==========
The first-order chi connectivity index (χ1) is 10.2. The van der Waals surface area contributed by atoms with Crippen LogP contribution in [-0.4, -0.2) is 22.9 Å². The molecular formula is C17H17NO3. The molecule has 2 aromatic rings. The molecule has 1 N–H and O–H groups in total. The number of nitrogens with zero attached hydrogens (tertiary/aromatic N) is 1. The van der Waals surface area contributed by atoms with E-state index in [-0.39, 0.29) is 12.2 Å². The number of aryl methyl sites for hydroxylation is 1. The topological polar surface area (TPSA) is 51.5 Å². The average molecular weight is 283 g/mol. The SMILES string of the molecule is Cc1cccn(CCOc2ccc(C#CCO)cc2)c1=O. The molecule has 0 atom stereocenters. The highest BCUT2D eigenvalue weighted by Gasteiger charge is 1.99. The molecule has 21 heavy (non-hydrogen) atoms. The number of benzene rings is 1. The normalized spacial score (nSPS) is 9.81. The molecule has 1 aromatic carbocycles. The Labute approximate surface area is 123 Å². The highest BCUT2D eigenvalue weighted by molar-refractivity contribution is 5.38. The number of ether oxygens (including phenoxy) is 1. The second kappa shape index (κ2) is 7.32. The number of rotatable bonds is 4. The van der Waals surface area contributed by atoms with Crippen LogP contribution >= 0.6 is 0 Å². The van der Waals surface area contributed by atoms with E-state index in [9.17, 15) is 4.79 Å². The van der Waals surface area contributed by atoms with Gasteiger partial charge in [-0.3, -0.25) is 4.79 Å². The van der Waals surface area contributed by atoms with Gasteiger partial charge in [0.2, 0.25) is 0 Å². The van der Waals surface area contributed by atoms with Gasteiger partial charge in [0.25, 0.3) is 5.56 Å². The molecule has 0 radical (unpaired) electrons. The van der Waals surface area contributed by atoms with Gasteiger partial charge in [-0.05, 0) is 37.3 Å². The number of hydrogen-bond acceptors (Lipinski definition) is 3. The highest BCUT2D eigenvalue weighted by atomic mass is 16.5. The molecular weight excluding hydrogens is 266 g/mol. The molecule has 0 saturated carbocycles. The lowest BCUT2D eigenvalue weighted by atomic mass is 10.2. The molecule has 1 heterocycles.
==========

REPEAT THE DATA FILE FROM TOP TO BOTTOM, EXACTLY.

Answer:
The first-order chi connectivity index (χ1) is 10.2. The van der Waals surface area contributed by atoms with Crippen LogP contribution in [-0.4, -0.2) is 22.9 Å². The molecular formula is C17H17NO3. The molecule has 2 aromatic rings. The molecule has 1 N–H and O–H groups in total. The number of nitrogens with zero attached hydrogens (tertiary/aromatic N) is 1. The van der Waals surface area contributed by atoms with E-state index in [-0.39, 0.29) is 12.2 Å². The number of aryl methyl sites for hydroxylation is 1. The topological polar surface area (TPSA) is 51.5 Å². The average molecular weight is 283 g/mol. The SMILES string of the molecule is Cc1cccn(CCOc2ccc(C#CCO)cc2)c1=O. The molecule has 0 atom stereocenters. The highest BCUT2D eigenvalue weighted by Gasteiger charge is 1.99. The molecule has 21 heavy (non-hydrogen) atoms. The number of benzene rings is 1. The normalized spacial score (nSPS) is 9.81. The molecule has 1 aromatic carbocycles. The Labute approximate surface area is 123 Å². The highest BCUT2D eigenvalue weighted by molar-refractivity contribution is 5.38. The number of ether oxygens (including phenoxy) is 1. The second kappa shape index (κ2) is 7.32. The number of rotatable bonds is 4. The van der Waals surface area contributed by atoms with Crippen LogP contribution >= 0.6 is 0 Å². The van der Waals surface area contributed by atoms with E-state index in [9.17, 15) is 4.79 Å². The van der Waals surface area contributed by atoms with Gasteiger partial charge in [-0.3, -0.25) is 4.79 Å². The van der Waals surface area contributed by atoms with Gasteiger partial charge in [0.2, 0.25) is 0 Å². The van der Waals surface area contributed by atoms with Gasteiger partial charge in [0.25, 0.3) is 5.56 Å². The molecule has 0 radical (unpaired) electrons. The van der Waals surface area contributed by atoms with Gasteiger partial charge in [-0.05, 0) is 37.3 Å². The number of hydrogen-bond acceptors (Lipinski definition) is 3. The highest BCUT2D eigenvalue weighted by atomic mass is 16.5. The molecular weight excluding hydrogens is 266 g/mol. The molecule has 0 saturated carbocycles. The lowest BCUT2D eigenvalue weighted by atomic mass is 10.2. The molecule has 1 heterocycles.